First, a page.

How to Make Sauerkraut

By , June 27, 2010

Today I’m going to show you how to make your own old-fashioned, raw, lacto-fermented sauerkraut. The first time I made sauerkraut, I was sure I was doing something wrong because it was so easy!


Cabbage – red or green (or a combo), organic

Sea salt – See my salting chart below, plus you may need more to mix up extra brine. (Any non-iodized salt will do, but unrefined sea salt is better for your body.)


Here’s my salting chart. These are just guidelines — if you want, you can add a little more salt in the summer and a little less in the winter.

10 tsp salt per 5 lbs vegetables

5 tsp salt per 2 ½ lbs vegetables

2 tsp salt per 1 lb vegetables

1 tsp salt per ½ lb vegetables

½ tsp salt per ¼ lb vegetables

Cabbage becoming sauerkraut. (Little bits of cabbage clinging to the side of the jar --like in the picture-- should be scraped down into the brine, otherwise they'll get moldy.)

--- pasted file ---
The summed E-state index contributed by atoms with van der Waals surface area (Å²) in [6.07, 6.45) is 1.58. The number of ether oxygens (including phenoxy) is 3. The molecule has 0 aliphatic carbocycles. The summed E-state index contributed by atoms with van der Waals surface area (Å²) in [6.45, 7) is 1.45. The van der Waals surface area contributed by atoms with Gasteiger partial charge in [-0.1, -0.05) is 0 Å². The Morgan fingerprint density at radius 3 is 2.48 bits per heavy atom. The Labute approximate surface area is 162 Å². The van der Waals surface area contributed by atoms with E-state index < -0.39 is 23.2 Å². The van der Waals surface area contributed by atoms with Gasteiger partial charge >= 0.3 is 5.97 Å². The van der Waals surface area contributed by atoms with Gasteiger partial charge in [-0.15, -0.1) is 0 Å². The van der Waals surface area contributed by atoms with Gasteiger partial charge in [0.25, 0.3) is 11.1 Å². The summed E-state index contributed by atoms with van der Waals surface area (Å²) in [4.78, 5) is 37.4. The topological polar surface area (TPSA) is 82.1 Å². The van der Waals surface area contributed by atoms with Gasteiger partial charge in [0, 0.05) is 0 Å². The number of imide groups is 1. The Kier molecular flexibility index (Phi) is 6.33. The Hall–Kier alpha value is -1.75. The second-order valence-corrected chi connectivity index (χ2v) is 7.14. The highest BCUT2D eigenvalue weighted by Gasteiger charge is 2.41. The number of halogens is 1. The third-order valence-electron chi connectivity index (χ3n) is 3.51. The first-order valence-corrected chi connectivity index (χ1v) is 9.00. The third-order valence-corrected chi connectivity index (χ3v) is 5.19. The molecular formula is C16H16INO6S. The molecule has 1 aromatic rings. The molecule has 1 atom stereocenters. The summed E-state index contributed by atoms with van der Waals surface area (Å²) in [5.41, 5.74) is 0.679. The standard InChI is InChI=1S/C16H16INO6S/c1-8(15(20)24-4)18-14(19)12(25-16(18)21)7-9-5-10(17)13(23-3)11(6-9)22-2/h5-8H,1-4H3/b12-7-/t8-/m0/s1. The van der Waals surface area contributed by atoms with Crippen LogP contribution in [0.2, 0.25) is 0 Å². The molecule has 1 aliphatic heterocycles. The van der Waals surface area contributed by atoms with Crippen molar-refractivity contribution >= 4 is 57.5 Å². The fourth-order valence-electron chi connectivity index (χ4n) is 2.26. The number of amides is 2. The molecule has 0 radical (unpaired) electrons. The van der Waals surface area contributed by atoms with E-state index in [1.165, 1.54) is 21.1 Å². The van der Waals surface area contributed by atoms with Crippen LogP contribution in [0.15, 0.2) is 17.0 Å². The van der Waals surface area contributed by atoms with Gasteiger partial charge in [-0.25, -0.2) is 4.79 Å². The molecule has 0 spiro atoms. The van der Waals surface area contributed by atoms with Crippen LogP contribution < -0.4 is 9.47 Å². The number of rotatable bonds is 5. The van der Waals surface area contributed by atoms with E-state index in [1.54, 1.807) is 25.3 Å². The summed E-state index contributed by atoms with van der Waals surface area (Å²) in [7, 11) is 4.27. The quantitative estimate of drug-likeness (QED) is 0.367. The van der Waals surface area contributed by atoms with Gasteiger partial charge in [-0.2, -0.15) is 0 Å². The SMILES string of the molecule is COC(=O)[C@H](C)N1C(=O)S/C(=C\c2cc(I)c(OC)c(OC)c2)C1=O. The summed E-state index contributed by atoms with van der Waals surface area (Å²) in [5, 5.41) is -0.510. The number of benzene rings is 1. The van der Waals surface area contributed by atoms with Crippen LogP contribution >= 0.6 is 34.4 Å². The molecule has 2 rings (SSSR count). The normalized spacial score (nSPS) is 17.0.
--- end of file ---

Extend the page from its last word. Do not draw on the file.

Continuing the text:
Chop, shred, or grate your cabbage — coarse or fine, however you like it. Sprinkle the salt onto the cabbage and mix it up. I let mine sit on the counter for several hours or overnight (this step is in place of pounding) so that the salt can begin to draw water out of the cabbage. The water contains nutrients, and these nutrients then become the substrate for the growth of the lactic acid bacteria which is what turns your cabbage into kraut. (Steinkraus, Handbook of Indigenous Fermented Foods, p.120.)

After the cabbage is wilted and some water has been drawn out, pack the cabbage WITH its water into a glass jar. You really want to pack it in there (use your fist or any kitchen tool), because this will help squeeze more water out. You can also use a specially-made ceramic sauerkraut crock, or a glass or ceramic bowl (anything except metal, since salt and acid can react with metal).